Meanwhile, composite countertops (also known as solid-surface countertops) can be made from environmentally friendly resins, and are manufactured on demand. They’re also as durable as natural stone countertops and can mimic the look of natural stone. If you’re searching for something even more eco-friendly, check out recycled glass slab or recycled aluminum countertops, which can make for an especially contemporary kitchen.
Composite Versus Wood Decking
Another area where man-made products often outperform their natural counterparts is in decking. A typical wood deck made of untreated lumber will last 10 to 30 years if properly maintained. A treated wood or composite deck, on the other hand, can last up to 50 years, meaning a homeowner would likely not have to replace the deck in his or her lifetime
And while a pressure-treated lumber deck can last a long time, many homeowners prefer not to use wood treated with insecticides and also don’t care for the maintenance (like regularly staining or applying wood preservative) that comes with it.
As a result, homeowners, architects, and builders are increasingly opting for composite decking--decks made of a combination of wood fibers and recycled plastic. As of 2016, wood alternatives held 16 percent of decking materials market share, with Trex being the clear leader in the composite decking industry (it holds 80 percent market share). Trex claims 95 percent of the materials used in manufacturing of its decking products is recycled. A 500-sq. ft. Trex deck has been manufactured using 140,000 recycled plastic bags.
While composite decking can cost almost twice as much as typical wood decking materials, that increased cost on the front end pays off for the long haul, as composite decks can last more than twice as long as their real wood counterparts and require almost no maintenance.
Natural Versus Manmade Roofing Materials
While many homeowners love the idea of roofing their residences with real wood shingles, the downside to having a home under the cover of a beautiful wood roof is its impact on the environment. Most wood shingles are made from old growth Western cedar, which is definitely not a quickly renewing natural resource.
Slate is another popular choice for high-end roofing because a slate roof can last a century, but slate mining and transport is energy intensive.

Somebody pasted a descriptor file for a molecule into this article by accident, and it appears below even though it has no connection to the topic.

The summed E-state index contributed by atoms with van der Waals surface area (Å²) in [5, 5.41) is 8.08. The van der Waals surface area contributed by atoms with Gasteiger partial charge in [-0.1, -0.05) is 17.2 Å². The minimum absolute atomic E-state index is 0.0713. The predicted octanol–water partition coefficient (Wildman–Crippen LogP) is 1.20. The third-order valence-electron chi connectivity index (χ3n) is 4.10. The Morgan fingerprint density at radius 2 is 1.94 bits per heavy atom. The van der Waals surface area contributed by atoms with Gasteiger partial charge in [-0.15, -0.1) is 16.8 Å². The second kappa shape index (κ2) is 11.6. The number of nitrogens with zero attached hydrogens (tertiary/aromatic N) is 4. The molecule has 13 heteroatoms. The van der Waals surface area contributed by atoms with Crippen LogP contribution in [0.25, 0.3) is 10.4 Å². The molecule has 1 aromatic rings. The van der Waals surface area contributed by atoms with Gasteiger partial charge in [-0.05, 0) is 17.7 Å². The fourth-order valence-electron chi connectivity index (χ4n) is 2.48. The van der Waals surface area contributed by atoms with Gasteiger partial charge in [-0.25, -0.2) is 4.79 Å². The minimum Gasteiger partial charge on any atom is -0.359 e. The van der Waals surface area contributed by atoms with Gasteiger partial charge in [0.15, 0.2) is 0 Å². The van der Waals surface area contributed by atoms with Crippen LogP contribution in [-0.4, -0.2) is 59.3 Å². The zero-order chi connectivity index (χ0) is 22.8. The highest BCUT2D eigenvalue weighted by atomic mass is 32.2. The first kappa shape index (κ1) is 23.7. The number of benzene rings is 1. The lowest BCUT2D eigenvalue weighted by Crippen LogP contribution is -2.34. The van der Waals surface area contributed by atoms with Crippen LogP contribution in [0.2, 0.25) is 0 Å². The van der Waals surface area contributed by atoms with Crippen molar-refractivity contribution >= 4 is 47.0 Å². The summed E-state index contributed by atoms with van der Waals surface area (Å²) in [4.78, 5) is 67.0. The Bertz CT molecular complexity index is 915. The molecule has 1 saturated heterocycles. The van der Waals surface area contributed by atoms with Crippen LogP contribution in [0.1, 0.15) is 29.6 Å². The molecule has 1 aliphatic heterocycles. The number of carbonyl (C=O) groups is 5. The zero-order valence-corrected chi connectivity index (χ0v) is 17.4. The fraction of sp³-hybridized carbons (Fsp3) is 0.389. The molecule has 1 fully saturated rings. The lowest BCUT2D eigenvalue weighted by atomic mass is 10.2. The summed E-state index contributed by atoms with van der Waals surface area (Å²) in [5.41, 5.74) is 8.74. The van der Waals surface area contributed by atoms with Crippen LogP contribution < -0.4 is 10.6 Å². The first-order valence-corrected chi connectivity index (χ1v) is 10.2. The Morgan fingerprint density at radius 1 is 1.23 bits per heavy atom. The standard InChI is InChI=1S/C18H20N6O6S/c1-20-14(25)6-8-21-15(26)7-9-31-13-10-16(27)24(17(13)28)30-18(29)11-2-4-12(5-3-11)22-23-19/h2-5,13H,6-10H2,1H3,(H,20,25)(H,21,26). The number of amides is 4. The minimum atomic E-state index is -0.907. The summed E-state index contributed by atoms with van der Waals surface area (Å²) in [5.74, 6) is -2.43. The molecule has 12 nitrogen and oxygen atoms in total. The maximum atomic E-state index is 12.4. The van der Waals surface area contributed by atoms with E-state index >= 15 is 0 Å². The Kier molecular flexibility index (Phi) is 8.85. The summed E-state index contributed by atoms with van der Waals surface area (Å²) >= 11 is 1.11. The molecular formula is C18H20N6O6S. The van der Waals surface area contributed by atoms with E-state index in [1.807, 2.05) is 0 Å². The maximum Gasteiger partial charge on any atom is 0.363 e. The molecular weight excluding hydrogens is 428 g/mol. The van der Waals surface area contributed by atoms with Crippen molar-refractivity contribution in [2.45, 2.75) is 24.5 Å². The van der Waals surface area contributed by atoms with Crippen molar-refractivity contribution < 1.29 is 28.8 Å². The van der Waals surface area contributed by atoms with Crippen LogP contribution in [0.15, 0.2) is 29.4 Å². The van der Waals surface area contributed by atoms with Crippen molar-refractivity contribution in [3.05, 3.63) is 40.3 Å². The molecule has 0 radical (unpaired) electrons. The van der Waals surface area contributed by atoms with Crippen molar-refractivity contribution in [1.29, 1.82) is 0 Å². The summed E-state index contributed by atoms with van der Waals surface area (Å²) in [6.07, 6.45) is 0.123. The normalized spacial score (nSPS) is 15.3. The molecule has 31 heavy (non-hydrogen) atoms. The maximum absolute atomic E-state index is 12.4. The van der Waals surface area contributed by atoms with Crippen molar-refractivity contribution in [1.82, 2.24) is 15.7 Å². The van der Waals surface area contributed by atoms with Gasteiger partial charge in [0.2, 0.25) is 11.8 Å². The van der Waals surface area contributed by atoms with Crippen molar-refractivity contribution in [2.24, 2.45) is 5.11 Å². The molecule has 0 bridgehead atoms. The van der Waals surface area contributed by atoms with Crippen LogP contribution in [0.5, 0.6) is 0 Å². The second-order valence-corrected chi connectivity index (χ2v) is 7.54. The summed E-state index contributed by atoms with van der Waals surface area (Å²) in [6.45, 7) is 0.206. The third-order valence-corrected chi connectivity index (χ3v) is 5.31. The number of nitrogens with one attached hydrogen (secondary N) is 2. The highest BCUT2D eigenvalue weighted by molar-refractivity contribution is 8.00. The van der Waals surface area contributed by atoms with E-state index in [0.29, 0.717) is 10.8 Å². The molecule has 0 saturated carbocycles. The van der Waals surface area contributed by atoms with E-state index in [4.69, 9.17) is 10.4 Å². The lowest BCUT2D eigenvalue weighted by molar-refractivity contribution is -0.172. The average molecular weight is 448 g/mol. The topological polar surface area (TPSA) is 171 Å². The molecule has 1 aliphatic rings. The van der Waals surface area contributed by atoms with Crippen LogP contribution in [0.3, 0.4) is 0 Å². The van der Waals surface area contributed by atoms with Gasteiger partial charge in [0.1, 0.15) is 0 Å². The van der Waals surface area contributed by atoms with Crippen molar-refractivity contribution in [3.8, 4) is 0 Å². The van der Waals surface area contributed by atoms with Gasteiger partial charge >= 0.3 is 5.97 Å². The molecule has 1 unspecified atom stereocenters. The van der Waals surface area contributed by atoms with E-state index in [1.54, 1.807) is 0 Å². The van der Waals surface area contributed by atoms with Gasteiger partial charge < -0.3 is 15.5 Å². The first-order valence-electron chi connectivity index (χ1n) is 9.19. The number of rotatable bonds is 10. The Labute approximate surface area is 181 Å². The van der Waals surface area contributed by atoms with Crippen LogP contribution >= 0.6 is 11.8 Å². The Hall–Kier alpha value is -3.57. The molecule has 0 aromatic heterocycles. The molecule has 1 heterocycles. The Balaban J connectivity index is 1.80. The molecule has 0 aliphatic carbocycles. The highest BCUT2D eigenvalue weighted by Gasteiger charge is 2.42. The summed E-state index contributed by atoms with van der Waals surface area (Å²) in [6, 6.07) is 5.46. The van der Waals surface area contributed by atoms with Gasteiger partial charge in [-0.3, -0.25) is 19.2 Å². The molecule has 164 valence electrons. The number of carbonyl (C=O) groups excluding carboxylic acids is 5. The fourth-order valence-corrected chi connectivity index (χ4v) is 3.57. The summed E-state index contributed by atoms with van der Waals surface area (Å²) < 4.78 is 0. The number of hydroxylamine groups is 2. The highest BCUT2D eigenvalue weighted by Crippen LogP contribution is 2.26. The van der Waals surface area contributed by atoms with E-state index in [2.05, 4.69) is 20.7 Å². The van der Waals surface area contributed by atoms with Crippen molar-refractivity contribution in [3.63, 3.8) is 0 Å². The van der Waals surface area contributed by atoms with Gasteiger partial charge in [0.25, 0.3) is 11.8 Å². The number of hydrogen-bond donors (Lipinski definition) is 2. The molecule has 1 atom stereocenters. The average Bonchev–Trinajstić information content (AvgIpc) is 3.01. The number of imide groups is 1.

This is where man-made roofing materials can provide much more eco-friendly building options. Metal roofs are a long-lasting alternative to wood and slate, both because they last a long time--up to 50 years--and because a metal roof can be recycled at the end of its useful life.
For something even greener though, you might consider roofing made from recycled waste materials, including plastic, rubber, and wood fiber. These green roofs keep waste out of landfills, reduce the need for processing of raw materials and can often last as long as their metal counterparts.
The Case for Eco-Friendly Building Materials
Once it’s time to start talking options for construction materials with your design-build team and the homeowner, think a little greener, and remember natural doesn’t always mean more eco-friendly. It’s not just that natural materials are a finite resource that may negatively impact the environment from which they’re sourced. It’s also the long-term economics of maintaining and replacing natural materials at the end of their design life.
With manufactured materials like Cultured Stone stone veneer products, architects, builders, and homeowners can reduce their energy and sourcing footprint without compromising strength, durability, or aesthetic.
Cultured Stone products contain an average of 58% pre-consumer recycled content. Learn more with our free Beginner's Guide to Manufactured Stone Veneer.
Explore Related Articles
One of the most challenging aspects of being an architect actually isn’t creating the blueprint for a stunning c...Read Now
Green building has hit the mainstream. How can you incorporate more eco-friendly building materials into your ne...Read Now